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Alcoholism increased my job stress

Many people choose to drink after work as a way to relax and find relief from the pressures of their job. However, some people can take this too far and instead of simply being a moderate, ‘social’ drinker, can develop a problem with alcohol addiction. Some of the most common signs and symptoms that a destructive alcohol addiction may be present include:

  • Denial that you have a problem
  • Aggressive behaviour
  • Social withdrawal
  • Always feeling and looking exhausted
  • Always drinking to cope with difficulties, or to relax
  • Neglecting your responsibilities at home and at work

If you are or have experienced any of these alcoholism symptoms, like thousands of other people across the UK, you may try to justify your heavy drinking by telling yourself that you have a demanding job, and without hitting the bottle from time to time, you simply wouldn’t be able to cope with the pressure. Drinking is your escape; your way of coping with all the work-related stress. But you’re actually doing yourself more harm than good.

Stress – what is it?

In a nutshell - pressure. Some of us thrive under it, while most of us may try to avoid it. If you belong in the latter group, then the kind of pressure you try to steer clear from can be mental, emotional or physical – it’s all about controlling your stress levels.

According to leading mental health experts worldwide, one of the best things any human being can learn (as early as possible in adulthood) is to know one’s limits. This involves understanding how much pressure you can take, to know your stress limit, and to live your life aware of that limitation. This can help you to avoid potentially high pressure situations and environments, to protect both your physical and mental health.

Your mind and your body aren’t two separate entities - they are intertwined. Both are constantly interacting, even when you sleep. Stress can affect how you feel, in every way. The stress you are under – and the way you are reacting to and coping (or struggling to cope) with it – can also have a huge impact on those around you.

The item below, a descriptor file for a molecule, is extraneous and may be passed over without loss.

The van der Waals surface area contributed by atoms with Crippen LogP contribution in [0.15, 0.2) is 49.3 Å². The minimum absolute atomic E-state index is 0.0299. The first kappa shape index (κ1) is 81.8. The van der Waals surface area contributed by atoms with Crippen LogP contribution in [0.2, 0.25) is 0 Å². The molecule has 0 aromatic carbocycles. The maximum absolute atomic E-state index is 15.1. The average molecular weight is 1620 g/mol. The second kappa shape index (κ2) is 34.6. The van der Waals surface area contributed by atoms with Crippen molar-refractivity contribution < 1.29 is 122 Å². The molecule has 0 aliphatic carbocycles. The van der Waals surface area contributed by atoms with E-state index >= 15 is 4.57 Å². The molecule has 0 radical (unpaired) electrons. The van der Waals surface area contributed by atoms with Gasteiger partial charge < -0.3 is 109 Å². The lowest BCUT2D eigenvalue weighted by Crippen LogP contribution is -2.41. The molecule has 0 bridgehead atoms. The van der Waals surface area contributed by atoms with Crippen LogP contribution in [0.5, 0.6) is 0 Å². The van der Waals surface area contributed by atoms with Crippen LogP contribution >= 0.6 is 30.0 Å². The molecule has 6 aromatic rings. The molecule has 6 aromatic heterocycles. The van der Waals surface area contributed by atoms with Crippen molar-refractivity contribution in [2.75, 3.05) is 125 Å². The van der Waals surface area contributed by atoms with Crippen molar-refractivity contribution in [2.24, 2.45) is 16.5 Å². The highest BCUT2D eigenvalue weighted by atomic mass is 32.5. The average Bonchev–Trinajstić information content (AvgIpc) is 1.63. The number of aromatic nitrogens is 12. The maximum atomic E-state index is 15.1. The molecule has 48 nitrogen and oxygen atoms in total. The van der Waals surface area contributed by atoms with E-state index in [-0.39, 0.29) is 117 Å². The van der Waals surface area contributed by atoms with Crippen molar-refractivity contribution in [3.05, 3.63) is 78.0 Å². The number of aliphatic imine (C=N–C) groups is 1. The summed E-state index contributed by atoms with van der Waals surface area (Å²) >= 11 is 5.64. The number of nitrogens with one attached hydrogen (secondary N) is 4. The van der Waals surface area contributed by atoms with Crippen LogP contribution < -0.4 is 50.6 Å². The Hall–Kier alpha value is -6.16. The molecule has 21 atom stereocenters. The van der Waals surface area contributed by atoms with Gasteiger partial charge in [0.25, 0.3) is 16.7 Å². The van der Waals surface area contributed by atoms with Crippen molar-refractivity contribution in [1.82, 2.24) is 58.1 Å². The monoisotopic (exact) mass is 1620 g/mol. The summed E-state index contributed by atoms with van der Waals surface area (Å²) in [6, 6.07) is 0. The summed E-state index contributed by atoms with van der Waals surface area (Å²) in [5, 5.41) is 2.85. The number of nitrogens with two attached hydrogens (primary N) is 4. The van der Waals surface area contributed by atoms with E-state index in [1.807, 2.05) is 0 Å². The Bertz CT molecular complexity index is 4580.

Stress can wreak so much havoc because it:

  • Causes certain hormones in the body to surge
  • Increases your heart rate and raises your blood pressure
  • Suppresses digestion
  • Interrupts and weakens the immune system, leaving you vulnerable to illness
  • Over-stimulates the body (stress hormones are released in practically unmanageable quantities, causing physical and psychological disturbances)

This is why attempting to relax and self-medicate with alcohol can cause a whole host of additional problems and in the long-term, can make your stress even more unmanageable.

If you arrive for work having drunk heavily the night before, you will be more susceptible to stress if an issue in the workplace crops up. While your colleagues – assuming they are non-drinkers or moderate drinkers – are able to cope reasonably well with pressurised situations, you may find yourself struggling overall, as your body and your brain continues to reel from the previous night’s drinking, and from a sense of overall instability.

Charlotte* learnt all this while tackling her own drinking problem. “Seeking professional help for alcoholism was the best decision I’ve ever made. Prior to going into rehab, I was drinking heavily to cope with my ever-increasing workload. My alcohol consumption level rose concurrently with my increasing caseload. In the end, it all got too much and I simply rang into work one morning and said I couldn’t continue.

“At rehab, I learnt that certain toxins in alcohol increase stress hormones. Pretty much any substance that disturbs your emotions should be avoided. Drinking definitely made me hypersensitive at work.

“Now I’ve made a full recovery, I’m doing well at work again and I’m much better equipped to handle any stresses.”

*All names have been changed.

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